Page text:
Foote arrived on the 14th, and made haste to enter upon his work. The Carondelet (Commander Walke) had been in position since the 12th. Behind a low outpost of the shore, for two days, she maintained a fire from her rifled guns, happily of greater range than the best of those of the enemy.
At nine o'clock on the 14th, Captain Culbertson, looking from the parapet of the upper battery, behe!d the river below the first bend full of transports, landing troops under cover of a fresh arrival of gun-boats. The disembarkation concluded, Foote was free. He waited until noon. The captains in the batteries mistook his deliberation for timidity. The impinging of their shot on his iron armor was heard distinctly in the fort a mile and a half away. The captains began to doubt if he would come at all. But at three o'clock they took position under fire: the Louisville on the right, the St. Louis next, then the Pittsburg; then the Carondelet, all iron-clad.
Five hundred yards from the batteries, and yet Foote was not content! In the Crimean War the allied French and English fleets, of much mightier ships, undertook to engage the Russian shore batteries, but little stronger than those at Donelson. The French on that occasion stood off eighteen hundred yards. Lord Lyons fought his Agamemnon at a distance of eight hundred yards. Foote forged ahead within four hundred yards of his enemy, and was still going on. His boat had been hit between wind and water; so with the Pittsburg and Carondelet. About the guns the floors were slippery with blood, and both surgeons and carpenters were never so busy. Still the four boats kept on, and there was great cheering; for not only did the fire from the shore slacken; the lookouts reported the enemy running. It seemed that fortune would smile once more upon the fleet, and cover the honors of Fort Henry afresh at Fort Donelson. Unhappily, when about three hundred and fifty yards off the hill, a solid shot plunged through the pilot-house of the flag-ship, and carried away the wheel. Near the same time the tiller-ropes of the Louisville were disabled. Both vessels became unmanageable, and began floating down the current. The eddies turned them round like logs. The Pittsburg and Carondelet closed in and covered them with their hulls.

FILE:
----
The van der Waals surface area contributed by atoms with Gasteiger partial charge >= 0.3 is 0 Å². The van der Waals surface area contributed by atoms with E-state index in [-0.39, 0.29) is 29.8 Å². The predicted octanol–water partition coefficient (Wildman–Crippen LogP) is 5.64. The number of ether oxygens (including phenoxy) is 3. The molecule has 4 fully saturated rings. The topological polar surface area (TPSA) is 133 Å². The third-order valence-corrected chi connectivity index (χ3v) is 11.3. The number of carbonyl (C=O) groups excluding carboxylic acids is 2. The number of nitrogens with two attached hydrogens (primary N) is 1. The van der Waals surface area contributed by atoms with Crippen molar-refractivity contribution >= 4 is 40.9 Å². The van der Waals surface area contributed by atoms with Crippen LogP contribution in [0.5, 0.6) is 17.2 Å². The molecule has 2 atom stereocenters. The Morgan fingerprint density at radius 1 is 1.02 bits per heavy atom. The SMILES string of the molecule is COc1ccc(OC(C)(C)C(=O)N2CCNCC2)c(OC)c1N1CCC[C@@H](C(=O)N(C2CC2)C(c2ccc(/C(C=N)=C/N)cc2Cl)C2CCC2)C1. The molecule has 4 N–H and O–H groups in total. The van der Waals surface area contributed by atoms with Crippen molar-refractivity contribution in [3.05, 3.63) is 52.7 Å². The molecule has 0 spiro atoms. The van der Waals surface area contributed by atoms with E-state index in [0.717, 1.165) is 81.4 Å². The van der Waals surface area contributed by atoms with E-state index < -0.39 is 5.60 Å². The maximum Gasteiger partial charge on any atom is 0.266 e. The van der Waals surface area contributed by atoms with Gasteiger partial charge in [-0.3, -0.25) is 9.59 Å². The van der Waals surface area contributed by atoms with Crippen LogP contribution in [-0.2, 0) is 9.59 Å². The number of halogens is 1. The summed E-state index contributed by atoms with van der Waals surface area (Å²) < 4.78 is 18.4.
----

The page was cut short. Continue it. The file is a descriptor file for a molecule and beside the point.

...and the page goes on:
Seeing this turn in the fight, the captains of the batteries rallied their men, who cheered in their turn, and renewed the contest with increased will and energy. A ball got lodged in their best rifle. A corporal and some of his men took a log fitting the bore, leaped out on the parapet, and rammed the missile home. "Now, boys," said a gunner in Bidwell's battery, "see me take a chimney!" The flag of the boat and the chimney fell with the shots.
When the vessels were out of range, the victors looked around them. The fine form of their embrasures was gone; heaps of earth had been cast over their platforms. In a space of twenty-four feet they picked up as many shot and shells. The air had been full of flying missiles. For an hour and a half the brave fellows had been rained upon; yet their losses had been trifling in numbers. Each gunner had selected a ship, and followed her faithfully throughout the action, now and then uniting fire on the Carondelet. The Confederates had behaved with astonishing valor. Their victory sent a thrill of joy through the army. The assault on the outworks, the day before, had been a failure. With the repulse of the gun-boats the Confederates scored success number two, and the communication by the river remained open to Nashville. The winds that blew sleet and snow over Donelson that night were not so unendurable as they might have been.
The night of the 14th of February fell cold and dark, and under the pitiless sky the armies remained in position so near to each other that neither dared light fires. Overpowered with watching, fatigue, and the lassitude of spirits which always follows a strain upon the faculties of men like that which is the concomitant of battle, thousands on both sides lay down in the ditches and behind logs, and whatever else would in the least shelter them from the cutting wind, and tried to sleep. Very few closed their eyes. Even the horses, after their manner, betrayed the suffering they were enduring.
That morning General Floyd had called a council of his chiefs of brigades and divisions. He expressed the opinion that the post was untenable, except with fifty thousand troops. He called attention to the heavy reënforcements of the Federals, and suggested an immediate attack upon their right wing to re-open land communication with Nashville, by way of Charlotte. The proposal was agreed to unanimously. General Buckner proceeded to make dispositions to cover the retreat, in Ihe event the sortie was successful. Shortly after noon, when the movement should have begun, the order was countermanded at the instance of Pillow. Then came the battle with the gunboats.